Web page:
What we’re reading: Making the case for, maintaining the impact of U.S. global health leadership – abroad and at home

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The Vital Case for Global Health Investments by the United States Government – The cost effectiveness of controlling infectious disease outbreaks where they begin, the protection that improving health capacities globally offers American travelers and guest workers, the common good advanced by global health research, and the good will generated by humane international responses are four strong reasons for the United States to remain a leader in global health investments, cited here. Dr. Sten Vermund of the Vanderbilt Institute for Global Health notes that attention to global disease responses was slight during the 2016 presidential campaign, but is critical to U.S. stature in a safer, healthier world.

The Case for Keeping America’s AIDS Relief Plan – Former U.S. senator and physician Bill Frist underscores that message here with numbers — the 11.5 million people living with HIV currently accessing life-saving antiretroviral medicine thanks to the U.S. President’s Emergency Plan for AIDS Relief, the two million babies the initiative has protected from mother-to-child transmission of the virus, the 76 percent drop in new infections PEPFAR helped spur in Malawi alone, as well as the millions of people still in need of treatment for HIV. He also provides support for the part the program has played in making the world safer, citing findings that political instability and violence dropped steeply in countries benefiting from PEPFAR assistance compared to countries that did not.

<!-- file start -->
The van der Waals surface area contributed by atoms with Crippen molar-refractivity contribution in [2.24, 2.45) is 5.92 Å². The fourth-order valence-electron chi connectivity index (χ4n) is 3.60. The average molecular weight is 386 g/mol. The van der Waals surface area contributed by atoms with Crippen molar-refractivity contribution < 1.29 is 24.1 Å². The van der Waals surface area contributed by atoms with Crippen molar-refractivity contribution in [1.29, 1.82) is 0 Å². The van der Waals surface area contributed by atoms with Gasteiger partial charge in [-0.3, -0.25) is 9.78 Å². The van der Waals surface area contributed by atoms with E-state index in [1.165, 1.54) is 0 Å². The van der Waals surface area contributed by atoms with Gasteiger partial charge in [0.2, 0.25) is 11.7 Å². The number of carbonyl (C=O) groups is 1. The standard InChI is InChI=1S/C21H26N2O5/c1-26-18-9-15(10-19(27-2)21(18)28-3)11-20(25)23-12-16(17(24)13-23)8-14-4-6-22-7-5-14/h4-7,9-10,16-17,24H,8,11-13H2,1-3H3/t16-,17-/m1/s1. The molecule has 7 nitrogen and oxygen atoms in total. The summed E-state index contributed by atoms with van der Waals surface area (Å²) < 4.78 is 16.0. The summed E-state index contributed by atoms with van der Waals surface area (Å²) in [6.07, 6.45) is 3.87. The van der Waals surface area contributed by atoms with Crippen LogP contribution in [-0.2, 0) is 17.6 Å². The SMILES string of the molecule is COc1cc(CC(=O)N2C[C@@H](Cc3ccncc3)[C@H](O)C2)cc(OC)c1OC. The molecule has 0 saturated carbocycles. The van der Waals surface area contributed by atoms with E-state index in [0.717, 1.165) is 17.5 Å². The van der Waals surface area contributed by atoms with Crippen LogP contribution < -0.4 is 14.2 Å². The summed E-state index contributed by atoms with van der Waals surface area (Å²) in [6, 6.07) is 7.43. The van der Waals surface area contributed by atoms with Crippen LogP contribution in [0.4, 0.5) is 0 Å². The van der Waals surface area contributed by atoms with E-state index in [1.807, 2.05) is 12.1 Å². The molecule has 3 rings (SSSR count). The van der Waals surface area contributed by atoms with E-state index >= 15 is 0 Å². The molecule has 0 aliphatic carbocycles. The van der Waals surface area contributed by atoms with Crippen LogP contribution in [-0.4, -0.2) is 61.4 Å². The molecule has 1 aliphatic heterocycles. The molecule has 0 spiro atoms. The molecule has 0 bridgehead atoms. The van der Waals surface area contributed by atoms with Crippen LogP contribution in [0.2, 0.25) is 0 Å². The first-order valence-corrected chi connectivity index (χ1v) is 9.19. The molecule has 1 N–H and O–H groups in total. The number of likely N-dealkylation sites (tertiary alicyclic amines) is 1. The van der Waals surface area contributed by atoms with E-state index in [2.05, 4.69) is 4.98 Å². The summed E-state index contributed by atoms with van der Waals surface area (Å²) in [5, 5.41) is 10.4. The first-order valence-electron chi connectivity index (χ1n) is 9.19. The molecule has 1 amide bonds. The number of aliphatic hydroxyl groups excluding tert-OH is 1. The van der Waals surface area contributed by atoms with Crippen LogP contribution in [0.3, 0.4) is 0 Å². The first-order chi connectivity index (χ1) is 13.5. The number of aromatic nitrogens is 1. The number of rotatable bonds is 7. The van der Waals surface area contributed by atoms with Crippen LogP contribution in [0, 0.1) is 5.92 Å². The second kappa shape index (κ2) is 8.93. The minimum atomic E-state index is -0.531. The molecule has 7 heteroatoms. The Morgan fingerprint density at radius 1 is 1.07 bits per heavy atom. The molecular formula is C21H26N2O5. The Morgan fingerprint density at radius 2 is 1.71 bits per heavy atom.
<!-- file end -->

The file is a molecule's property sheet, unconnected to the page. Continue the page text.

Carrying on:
Trump seems to support Bush’s AIDS program for now – This Atlantic piece explores the mixed signals on the new administration’s appreciation for PEPFAR —  from a memo questioning the program’s value, to a decision to maintain consistent leadership of the program, to the executive order reinstating and greatly expanding the impact of the global gag rule barring U.S. funding from international family planning service providers that provide information or services to terminate pregnancies to encompass all international health providers, including ones funded by PEPFAR.

Eight countries sign up to counter Trump’s global anti-abortion move – This piece indicate one way a global health leadership gap can be filled with eight countries joining an initiative launched by the Netherlands to replace the funding removed by the expanded global gag rule.

Why Obamacare repeal would be devastating to people with HIV – Finally, this piece examines the “game-changer” at home, spelling out ways the Affordable Care Act opened health care access to people living with HIV.

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